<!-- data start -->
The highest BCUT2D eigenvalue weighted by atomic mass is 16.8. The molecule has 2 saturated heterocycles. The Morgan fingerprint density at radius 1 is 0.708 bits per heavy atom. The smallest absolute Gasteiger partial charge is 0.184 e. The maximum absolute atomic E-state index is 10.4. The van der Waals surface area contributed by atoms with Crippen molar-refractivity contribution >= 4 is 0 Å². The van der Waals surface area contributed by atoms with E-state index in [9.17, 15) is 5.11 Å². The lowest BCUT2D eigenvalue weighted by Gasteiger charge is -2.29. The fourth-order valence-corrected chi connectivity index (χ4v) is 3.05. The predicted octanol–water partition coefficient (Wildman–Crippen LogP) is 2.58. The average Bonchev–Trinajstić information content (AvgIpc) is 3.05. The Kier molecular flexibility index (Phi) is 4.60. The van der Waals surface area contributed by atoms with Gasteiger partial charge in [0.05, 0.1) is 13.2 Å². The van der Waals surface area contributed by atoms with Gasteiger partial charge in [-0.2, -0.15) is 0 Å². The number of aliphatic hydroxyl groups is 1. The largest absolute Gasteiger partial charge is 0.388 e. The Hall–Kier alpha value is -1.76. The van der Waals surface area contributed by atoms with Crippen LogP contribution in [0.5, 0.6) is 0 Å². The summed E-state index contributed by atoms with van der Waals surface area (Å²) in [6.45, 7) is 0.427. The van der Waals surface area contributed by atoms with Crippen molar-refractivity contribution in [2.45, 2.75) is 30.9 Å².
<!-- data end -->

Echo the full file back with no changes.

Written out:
The highest BCUT2D eigenvalue weighted by atomic mass is 16.8. The molecule has 2 saturated heterocycles. The Morgan fingerprint density at radius 1 is 0.708 bits per heavy atom. The smallest absolute Gasteiger partial charge is 0.184 e. The maximum absolute atomic E-state index is 10.4. The van der Waals surface area contributed by atoms with Crippen molar-refractivity contribution >= 4 is 0 Å². The van der Waals surface area contributed by atoms with E-state index in [9.17, 15) is 5.11 Å². The lowest BCUT2D eigenvalue weighted by Gasteiger charge is -2.29. The fourth-order valence-corrected chi connectivity index (χ4v) is 3.05. The predicted octanol–water partition coefficient (Wildman–Crippen LogP) is 2.58. The average Bonchev–Trinajstić information content (AvgIpc) is 3.05. The Kier molecular flexibility index (Phi) is 4.60. The van der Waals surface area contributed by atoms with Gasteiger partial charge in [0.05, 0.1) is 13.2 Å². The van der Waals surface area contributed by atoms with Gasteiger partial charge in [-0.2, -0.15) is 0 Å². The number of aliphatic hydroxyl groups is 1. The largest absolute Gasteiger partial charge is 0.388 e. The Hall–Kier alpha value is -1.76. The van der Waals surface area contributed by atoms with Crippen LogP contribution in [0.5, 0.6) is 0 Å². The summed E-state index contributed by atoms with van der Waals surface area (Å²) in [6.45, 7) is 0.427. The van der Waals surface area contributed by atoms with Crippen molar-refractivity contribution in [2.45, 2.75) is 30.9 Å².